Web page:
If there’s a civil war in the Republican Party, the voters who backed Donald Trump in November’s election are ready to choose sides.
An exclusive Suffolk University/USA TODAY Poll finds Trump’s support largely unshaken after his second impeachment trial in the Senate, this time on a charge of inciting an insurrection with the Capitol’s deadly assault on Jan. 6.
By double digits, 46%-27%, those surveyed said they would abandon the GOP and join the Trump party if the former president decided to create one. The rest were undecided.
“We feel like Republicans don’t fight enough for us, and we all see Donald Trump fighting for us as hard as he can, every single day,” Brandon Keidl, 27, a Republican and small-business owner from Milwaukee, said in an interview after being polled. “But then you have establishment Republicans who just agree with establishment Democrats and everything, and they don’t ever push back.”
Half of those polled said the GOP should become “more loyal to Trump,” even at the cost of losing support among establishment Republicans. Just one in five, 19%, said the party should become less loyal to Trump and more aligned with establishment Republicans.
The survey of 1,000 Trump voters, identified from 2020 polls, was taken by landline and cell phone last Monday through Friday. The margin of error is plus or minus 3.1 percentage points.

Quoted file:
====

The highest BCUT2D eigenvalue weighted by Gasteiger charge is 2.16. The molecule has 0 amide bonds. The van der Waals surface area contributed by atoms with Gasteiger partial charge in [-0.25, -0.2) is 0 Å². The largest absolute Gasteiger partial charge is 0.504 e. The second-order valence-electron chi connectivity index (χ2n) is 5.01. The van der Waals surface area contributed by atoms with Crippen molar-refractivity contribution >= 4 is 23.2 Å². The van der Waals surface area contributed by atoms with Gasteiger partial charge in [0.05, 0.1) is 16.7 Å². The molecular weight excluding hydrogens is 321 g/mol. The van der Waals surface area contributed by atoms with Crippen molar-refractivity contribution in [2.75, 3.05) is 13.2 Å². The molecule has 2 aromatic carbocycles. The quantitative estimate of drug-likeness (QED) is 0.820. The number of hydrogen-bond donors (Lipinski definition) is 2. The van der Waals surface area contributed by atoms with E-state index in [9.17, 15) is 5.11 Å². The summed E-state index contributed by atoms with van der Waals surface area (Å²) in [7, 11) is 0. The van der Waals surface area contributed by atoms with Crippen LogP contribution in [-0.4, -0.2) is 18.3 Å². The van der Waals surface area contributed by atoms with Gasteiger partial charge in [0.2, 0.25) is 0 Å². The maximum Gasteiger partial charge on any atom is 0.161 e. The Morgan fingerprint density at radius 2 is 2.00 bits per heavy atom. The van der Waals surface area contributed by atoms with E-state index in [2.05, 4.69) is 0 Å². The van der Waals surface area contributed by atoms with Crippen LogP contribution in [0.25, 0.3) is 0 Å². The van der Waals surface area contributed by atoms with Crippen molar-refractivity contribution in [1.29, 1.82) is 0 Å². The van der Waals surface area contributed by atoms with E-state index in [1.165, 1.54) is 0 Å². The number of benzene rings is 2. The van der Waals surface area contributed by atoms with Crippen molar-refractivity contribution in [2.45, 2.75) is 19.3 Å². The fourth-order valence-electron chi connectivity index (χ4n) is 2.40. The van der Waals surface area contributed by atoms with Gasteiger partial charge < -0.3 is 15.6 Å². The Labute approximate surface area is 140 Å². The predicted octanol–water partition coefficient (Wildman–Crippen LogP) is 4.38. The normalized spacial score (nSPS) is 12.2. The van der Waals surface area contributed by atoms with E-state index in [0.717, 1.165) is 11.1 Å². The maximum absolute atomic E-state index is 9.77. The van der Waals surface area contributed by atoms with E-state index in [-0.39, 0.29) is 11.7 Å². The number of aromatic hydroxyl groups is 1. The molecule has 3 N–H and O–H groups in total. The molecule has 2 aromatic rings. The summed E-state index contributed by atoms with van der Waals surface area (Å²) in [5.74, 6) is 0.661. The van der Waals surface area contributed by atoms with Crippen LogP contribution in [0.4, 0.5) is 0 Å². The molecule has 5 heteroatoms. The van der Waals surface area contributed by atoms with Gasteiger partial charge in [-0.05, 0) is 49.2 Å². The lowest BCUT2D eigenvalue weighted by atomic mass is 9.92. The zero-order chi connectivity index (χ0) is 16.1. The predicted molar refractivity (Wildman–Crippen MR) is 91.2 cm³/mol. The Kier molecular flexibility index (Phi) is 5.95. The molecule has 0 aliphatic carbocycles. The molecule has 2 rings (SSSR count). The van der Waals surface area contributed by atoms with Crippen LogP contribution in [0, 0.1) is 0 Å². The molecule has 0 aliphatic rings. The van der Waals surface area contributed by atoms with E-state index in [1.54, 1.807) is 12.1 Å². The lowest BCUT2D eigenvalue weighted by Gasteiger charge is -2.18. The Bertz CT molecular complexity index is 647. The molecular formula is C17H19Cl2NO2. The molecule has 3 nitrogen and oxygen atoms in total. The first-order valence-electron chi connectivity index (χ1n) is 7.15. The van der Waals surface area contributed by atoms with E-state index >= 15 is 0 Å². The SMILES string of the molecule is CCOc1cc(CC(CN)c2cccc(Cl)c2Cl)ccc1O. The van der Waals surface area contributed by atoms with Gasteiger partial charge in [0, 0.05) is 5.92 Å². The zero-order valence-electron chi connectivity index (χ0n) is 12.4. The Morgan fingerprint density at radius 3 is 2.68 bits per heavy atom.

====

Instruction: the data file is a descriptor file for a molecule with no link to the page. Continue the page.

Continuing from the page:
They expressed stronger loyalty to Trump the person (54%) than they did to the Republican Party that twice nominated him for the White House (34%).
A post-Trump era? Not so fast
Those will presumably be distressing findings for Senate Republican leader Mitch McConnell and other senior GOP figures who had hoped Trump’s decisive defeat for re-election and his subsequent impeachment might mean a post-Trump era was poised to begin.
More:Donald Trump rips Mitch McConnell as each seeks to exert leadership after impeachment trial
But the overwhelming allegiance the former president commands among the party’s voters gives him the standing to weigh in on GOP primaries and seek retribution on those officeholders who voted to impeach and convict him. He is scheduled to make his first major address since leaving the White House at an influential conservative conclave, CPAC, next Sunday in Orlando.
While a majority of the Senate voted to convict Trump in his second impeachment trial, by 57-43, they failed to reach the two-thirds threshold required for conviction. He was acquitted last Sunday.
Trump voters are prepared to punish those who crossed him. Eight in 10 said they would be less likely to vote for a Republican candidate who had supported Trump’s impeachment, as 10 representatives did in the House. An equal portion, 80%, said the seven Republican senators who voted to convict Trump had been motivated by political calculations, not their consciences.
Trump doesn’t need to form a third party, said Francis Zovko, 63, a Republican from Jefferson Hills, Pennsylvania. “I think he’s just going to, you know, take over the Republican Party, much as he did in 2016,” the systems analyst said. “They all kind of thought he was a big joke, and by the end they weren’t laughing any more.”
Only 4% said the impeachment trial made them less supportive of Trump; 42% said it made them more supportive. A 54% majority said it hadn’t affected their support.
Embracing an untruth: antifa’s role
Most Trump voters embraced a version of events for Jan. 6 that has been debunked by independent fact-checkers and law-enforcement agencies.
Asked to describe what happened during the assault on the Capitol, 58% of Trump voters called it “mostly an antifa-inspired attack that only involved a few Trump supporters.” That’s more than double the 28% who called it “a rally of Trump supporters, some of whom attacked the Capitol.” Four percent called it “an attempted coup inspired by President Trump.”